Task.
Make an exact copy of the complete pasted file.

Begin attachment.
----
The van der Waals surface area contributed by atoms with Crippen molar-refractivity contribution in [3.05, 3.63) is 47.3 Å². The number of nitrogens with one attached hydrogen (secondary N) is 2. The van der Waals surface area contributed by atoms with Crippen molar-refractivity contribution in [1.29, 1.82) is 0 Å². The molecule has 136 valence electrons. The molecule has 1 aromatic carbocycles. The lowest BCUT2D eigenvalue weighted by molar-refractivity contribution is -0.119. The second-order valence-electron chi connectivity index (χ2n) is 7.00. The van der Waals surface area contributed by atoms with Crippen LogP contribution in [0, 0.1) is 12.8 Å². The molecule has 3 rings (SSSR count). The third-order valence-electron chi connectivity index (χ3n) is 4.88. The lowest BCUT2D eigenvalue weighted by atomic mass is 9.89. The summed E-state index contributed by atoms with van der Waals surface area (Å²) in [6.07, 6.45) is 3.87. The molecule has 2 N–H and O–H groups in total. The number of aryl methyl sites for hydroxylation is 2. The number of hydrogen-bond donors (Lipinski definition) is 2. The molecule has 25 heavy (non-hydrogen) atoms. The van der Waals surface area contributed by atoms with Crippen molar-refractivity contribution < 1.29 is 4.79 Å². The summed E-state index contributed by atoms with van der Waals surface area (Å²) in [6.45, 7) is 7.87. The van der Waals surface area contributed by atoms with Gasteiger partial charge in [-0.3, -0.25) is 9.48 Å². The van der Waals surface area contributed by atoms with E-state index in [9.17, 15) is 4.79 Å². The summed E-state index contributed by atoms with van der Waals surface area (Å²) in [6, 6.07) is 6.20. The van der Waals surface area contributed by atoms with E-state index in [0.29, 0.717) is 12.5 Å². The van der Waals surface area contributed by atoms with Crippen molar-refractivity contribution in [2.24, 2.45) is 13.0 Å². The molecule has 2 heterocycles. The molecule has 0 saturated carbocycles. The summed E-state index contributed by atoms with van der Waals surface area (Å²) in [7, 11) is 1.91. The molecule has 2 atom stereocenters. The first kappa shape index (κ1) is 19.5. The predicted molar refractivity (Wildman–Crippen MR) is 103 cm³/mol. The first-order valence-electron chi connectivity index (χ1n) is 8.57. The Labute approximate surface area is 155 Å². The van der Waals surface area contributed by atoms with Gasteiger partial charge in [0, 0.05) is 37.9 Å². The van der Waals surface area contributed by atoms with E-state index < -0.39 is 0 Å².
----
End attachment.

The van der Waals surface area contributed by atoms with Crippen molar-refractivity contribution in [3.05, 3.63) is 47.3 Å². The number of nitrogens with one attached hydrogen (secondary N) is 2. The van der Waals surface area contributed by atoms with Crippen molar-refractivity contribution in [1.29, 1.82) is 0 Å². The molecule has 136 valence electrons. The molecule has 1 aromatic carbocycles. The lowest BCUT2D eigenvalue weighted by molar-refractivity contribution is -0.119. The second-order valence-electron chi connectivity index (χ2n) is 7.00. The van der Waals surface area contributed by atoms with Crippen LogP contribution in [0, 0.1) is 12.8 Å². The molecule has 3 rings (SSSR count). The third-order valence-electron chi connectivity index (χ3n) is 4.88. The lowest BCUT2D eigenvalue weighted by atomic mass is 9.89. The summed E-state index contributed by atoms with van der Waals surface area (Å²) in [6.07, 6.45) is 3.87. The molecule has 2 N–H and O–H groups in total. The number of aryl methyl sites for hydroxylation is 2. The number of hydrogen-bond donors (Lipinski definition) is 2. The molecule has 25 heavy (non-hydrogen) atoms. The van der Waals surface area contributed by atoms with Crippen molar-refractivity contribution < 1.29 is 4.79 Å². The summed E-state index contributed by atoms with van der Waals surface area (Å²) in [6.45, 7) is 7.87. The van der Waals surface area contributed by atoms with Gasteiger partial charge in [-0.3, -0.25) is 9.48 Å². The van der Waals surface area contributed by atoms with E-state index in [9.17, 15) is 4.79 Å². The summed E-state index contributed by atoms with van der Waals surface area (Å²) in [6, 6.07) is 6.20. The van der Waals surface area contributed by atoms with E-state index in [0.29, 0.717) is 12.5 Å². The van der Waals surface area contributed by atoms with Crippen molar-refractivity contribution in [2.24, 2.45) is 13.0 Å². The molecule has 2 heterocycles. The molecule has 0 saturated carbocycles. The summed E-state index contributed by atoms with van der Waals surface area (Å²) in [7, 11) is 1.91. The molecule has 2 atom stereocenters. The first kappa shape index (κ1) is 19.5. The predicted molar refractivity (Wildman–Crippen MR) is 103 cm³/mol. The first-order valence-electron chi connectivity index (χ1n) is 8.57. The Labute approximate surface area is 155 Å². The van der Waals surface area contributed by atoms with Gasteiger partial charge in [0, 0.05) is 37.9 Å². The van der Waals surface area contributed by atoms with E-state index < -0.39 is 0 Å².